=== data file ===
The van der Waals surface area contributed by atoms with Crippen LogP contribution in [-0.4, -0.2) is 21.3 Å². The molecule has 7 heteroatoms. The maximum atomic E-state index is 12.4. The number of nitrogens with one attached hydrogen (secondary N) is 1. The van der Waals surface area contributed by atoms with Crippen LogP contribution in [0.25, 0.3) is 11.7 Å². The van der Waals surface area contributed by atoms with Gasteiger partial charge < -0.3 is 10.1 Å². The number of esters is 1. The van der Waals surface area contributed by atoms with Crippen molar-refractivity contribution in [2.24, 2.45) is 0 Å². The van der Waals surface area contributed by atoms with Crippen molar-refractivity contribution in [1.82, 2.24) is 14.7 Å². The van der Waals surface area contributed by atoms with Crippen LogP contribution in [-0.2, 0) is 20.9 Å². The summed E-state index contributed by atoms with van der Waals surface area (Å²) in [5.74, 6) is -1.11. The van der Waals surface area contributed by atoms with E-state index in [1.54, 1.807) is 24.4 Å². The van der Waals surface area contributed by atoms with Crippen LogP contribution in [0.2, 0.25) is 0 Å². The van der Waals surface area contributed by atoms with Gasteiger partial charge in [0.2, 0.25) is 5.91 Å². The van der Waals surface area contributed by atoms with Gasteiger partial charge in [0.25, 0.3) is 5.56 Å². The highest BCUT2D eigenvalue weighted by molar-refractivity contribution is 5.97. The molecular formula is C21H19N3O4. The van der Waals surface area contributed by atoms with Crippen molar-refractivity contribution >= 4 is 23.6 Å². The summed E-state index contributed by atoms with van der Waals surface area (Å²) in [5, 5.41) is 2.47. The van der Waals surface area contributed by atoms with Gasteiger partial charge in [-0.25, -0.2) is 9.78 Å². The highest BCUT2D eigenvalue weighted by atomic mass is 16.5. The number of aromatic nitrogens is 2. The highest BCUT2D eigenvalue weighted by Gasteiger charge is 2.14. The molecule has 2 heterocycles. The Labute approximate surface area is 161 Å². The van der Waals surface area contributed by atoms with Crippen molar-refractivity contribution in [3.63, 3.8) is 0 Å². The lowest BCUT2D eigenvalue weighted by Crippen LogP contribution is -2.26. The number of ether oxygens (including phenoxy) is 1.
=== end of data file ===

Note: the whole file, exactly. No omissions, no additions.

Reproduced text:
The van der Waals surface area contributed by atoms with Crippen LogP contribution in [-0.4, -0.2) is 21.3 Å². The molecule has 7 heteroatoms. The maximum atomic E-state index is 12.4. The number of nitrogens with one attached hydrogen (secondary N) is 1. The van der Waals surface area contributed by atoms with Crippen LogP contribution in [0.25, 0.3) is 11.7 Å². The van der Waals surface area contributed by atoms with Gasteiger partial charge < -0.3 is 10.1 Å². The number of esters is 1. The van der Waals surface area contributed by atoms with Crippen molar-refractivity contribution in [2.24, 2.45) is 0 Å². The van der Waals surface area contributed by atoms with Crippen molar-refractivity contribution in [1.82, 2.24) is 14.7 Å². The van der Waals surface area contributed by atoms with Crippen LogP contribution in [-0.2, 0) is 20.9 Å². The summed E-state index contributed by atoms with van der Waals surface area (Å²) in [5.74, 6) is -1.11. The van der Waals surface area contributed by atoms with E-state index in [1.54, 1.807) is 24.4 Å². The van der Waals surface area contributed by atoms with Crippen LogP contribution in [0.2, 0.25) is 0 Å². The van der Waals surface area contributed by atoms with Gasteiger partial charge in [0.2, 0.25) is 5.91 Å². The van der Waals surface area contributed by atoms with Gasteiger partial charge in [0.25, 0.3) is 5.56 Å². The highest BCUT2D eigenvalue weighted by molar-refractivity contribution is 5.97. The molecular formula is C21H19N3O4. The van der Waals surface area contributed by atoms with Crippen molar-refractivity contribution >= 4 is 23.6 Å². The summed E-state index contributed by atoms with van der Waals surface area (Å²) in [5, 5.41) is 2.47. The van der Waals surface area contributed by atoms with Gasteiger partial charge in [-0.25, -0.2) is 9.78 Å². The highest BCUT2D eigenvalue weighted by atomic mass is 16.5. The number of aromatic nitrogens is 2. The highest BCUT2D eigenvalue weighted by Gasteiger charge is 2.14. The molecule has 2 heterocycles. The Labute approximate surface area is 161 Å². The van der Waals surface area contributed by atoms with Crippen molar-refractivity contribution in [3.63, 3.8) is 0 Å². The lowest BCUT2D eigenvalue weighted by Crippen LogP contribution is -2.26. The number of ether oxygens (including phenoxy) is 1.